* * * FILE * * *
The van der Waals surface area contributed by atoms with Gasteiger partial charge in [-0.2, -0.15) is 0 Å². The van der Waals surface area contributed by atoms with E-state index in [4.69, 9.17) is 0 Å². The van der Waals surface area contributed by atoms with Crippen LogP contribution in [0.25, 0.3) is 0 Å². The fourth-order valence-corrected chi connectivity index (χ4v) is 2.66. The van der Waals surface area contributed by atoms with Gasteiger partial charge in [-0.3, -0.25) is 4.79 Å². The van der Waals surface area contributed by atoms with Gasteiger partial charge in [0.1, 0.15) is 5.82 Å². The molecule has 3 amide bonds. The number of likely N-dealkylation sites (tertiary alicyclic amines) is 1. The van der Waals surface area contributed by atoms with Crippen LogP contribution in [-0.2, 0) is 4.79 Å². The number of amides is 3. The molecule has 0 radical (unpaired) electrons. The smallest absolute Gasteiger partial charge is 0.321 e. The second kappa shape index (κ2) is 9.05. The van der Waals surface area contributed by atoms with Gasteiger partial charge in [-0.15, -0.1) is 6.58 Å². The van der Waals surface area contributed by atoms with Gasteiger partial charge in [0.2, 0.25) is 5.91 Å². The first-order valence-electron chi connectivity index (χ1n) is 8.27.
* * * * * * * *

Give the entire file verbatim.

The van der Waals surface area contributed by atoms with Gasteiger partial charge in [-0.2, -0.15) is 0 Å². The van der Waals surface area contributed by atoms with E-state index in [4.69, 9.17) is 0 Å². The van der Waals surface area contributed by atoms with Crippen LogP contribution in [0.25, 0.3) is 0 Å². The fourth-order valence-corrected chi connectivity index (χ4v) is 2.66. The van der Waals surface area contributed by atoms with Gasteiger partial charge in [-0.3, -0.25) is 4.79 Å². The van der Waals surface area contributed by atoms with Gasteiger partial charge in [0.1, 0.15) is 5.82 Å². The molecule has 3 amide bonds. The number of likely N-dealkylation sites (tertiary alicyclic amines) is 1. The van der Waals surface area contributed by atoms with Crippen LogP contribution in [-0.2, 0) is 4.79 Å². The number of amides is 3. The molecule has 0 radical (unpaired) electrons. The smallest absolute Gasteiger partial charge is 0.321 e. The second kappa shape index (κ2) is 9.05. The van der Waals surface area contributed by atoms with Gasteiger partial charge in [-0.15, -0.1) is 6.58 Å². The van der Waals surface area contributed by atoms with Gasteiger partial charge in [0.2, 0.25) is 5.91 Å². The first-order valence-electron chi connectivity index (χ1n) is 8.27.